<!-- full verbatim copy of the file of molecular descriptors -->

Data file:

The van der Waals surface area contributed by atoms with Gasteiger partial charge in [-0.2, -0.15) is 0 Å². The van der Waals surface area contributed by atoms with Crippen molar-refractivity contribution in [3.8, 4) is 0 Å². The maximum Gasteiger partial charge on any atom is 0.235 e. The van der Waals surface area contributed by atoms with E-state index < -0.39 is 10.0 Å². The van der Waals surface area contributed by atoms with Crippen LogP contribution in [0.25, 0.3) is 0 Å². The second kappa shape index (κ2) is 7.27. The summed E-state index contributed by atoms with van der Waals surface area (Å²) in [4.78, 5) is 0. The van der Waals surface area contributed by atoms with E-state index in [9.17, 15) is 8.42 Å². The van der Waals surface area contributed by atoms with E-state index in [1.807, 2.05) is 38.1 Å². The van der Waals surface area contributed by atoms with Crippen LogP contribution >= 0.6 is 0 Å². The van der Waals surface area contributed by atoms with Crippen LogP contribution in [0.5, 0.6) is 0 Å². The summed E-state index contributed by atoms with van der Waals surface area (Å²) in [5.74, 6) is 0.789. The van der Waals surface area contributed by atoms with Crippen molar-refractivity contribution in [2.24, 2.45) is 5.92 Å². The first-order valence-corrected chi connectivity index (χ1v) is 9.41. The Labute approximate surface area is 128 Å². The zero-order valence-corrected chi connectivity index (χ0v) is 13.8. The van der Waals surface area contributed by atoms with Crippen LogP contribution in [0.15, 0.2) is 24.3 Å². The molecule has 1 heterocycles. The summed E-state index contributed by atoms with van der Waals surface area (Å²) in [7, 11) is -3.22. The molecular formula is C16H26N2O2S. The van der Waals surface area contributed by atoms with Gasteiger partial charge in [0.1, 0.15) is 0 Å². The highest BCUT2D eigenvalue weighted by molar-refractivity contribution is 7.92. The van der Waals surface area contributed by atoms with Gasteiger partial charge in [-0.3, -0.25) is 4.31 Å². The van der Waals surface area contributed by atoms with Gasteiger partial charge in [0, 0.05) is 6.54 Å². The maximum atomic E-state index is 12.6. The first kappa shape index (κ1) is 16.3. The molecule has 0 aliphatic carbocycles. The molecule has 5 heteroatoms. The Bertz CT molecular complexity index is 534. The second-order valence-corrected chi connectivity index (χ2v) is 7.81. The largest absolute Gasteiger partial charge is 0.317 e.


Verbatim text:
The van der Waals surface area contributed by atoms with Gasteiger partial charge in [-0.2, -0.15) is 0 Å². The van der Waals surface area contributed by atoms with Crippen molar-refractivity contribution in [3.8, 4) is 0 Å². The maximum Gasteiger partial charge on any atom is 0.235 e. The van der Waals surface area contributed by atoms with E-state index < -0.39 is 10.0 Å². The van der Waals surface area contributed by atoms with Crippen LogP contribution in [0.25, 0.3) is 0 Å². The second kappa shape index (κ2) is 7.27. The summed E-state index contributed by atoms with van der Waals surface area (Å²) in [4.78, 5) is 0. The van der Waals surface area contributed by atoms with E-state index in [9.17, 15) is 8.42 Å². The van der Waals surface area contributed by atoms with E-state index in [1.807, 2.05) is 38.1 Å². The van der Waals surface area contributed by atoms with Crippen LogP contribution >= 0.6 is 0 Å². The van der Waals surface area contributed by atoms with Crippen LogP contribution in [0.5, 0.6) is 0 Å². The summed E-state index contributed by atoms with van der Waals surface area (Å²) in [5.74, 6) is 0.789. The van der Waals surface area contributed by atoms with Crippen molar-refractivity contribution in [2.24, 2.45) is 5.92 Å². The first-order valence-corrected chi connectivity index (χ1v) is 9.41. The Labute approximate surface area is 128 Å². The zero-order valence-corrected chi connectivity index (χ0v) is 13.8. The van der Waals surface area contributed by atoms with Crippen LogP contribution in [0.15, 0.2) is 24.3 Å². The molecule has 1 heterocycles. The summed E-state index contributed by atoms with van der Waals surface area (Å²) in [7, 11) is -3.22. The molecular formula is C16H26N2O2S. The van der Waals surface area contributed by atoms with Gasteiger partial charge in [0.1, 0.15) is 0 Å². The highest BCUT2D eigenvalue weighted by molar-refractivity contribution is 7.92. The van der Waals surface area contributed by atoms with Gasteiger partial charge in [-0.3, -0.25) is 4.31 Å². The van der Waals surface area contributed by atoms with Gasteiger partial charge in [0, 0.05) is 6.54 Å². The maximum atomic E-state index is 12.6. The first kappa shape index (κ1) is 16.3. The molecule has 0 aliphatic carbocycles. The molecule has 5 heteroatoms. The Bertz CT molecular complexity index is 534. The second-order valence-corrected chi connectivity index (χ2v) is 7.81. The largest absolute Gasteiger partial charge is 0.317 e.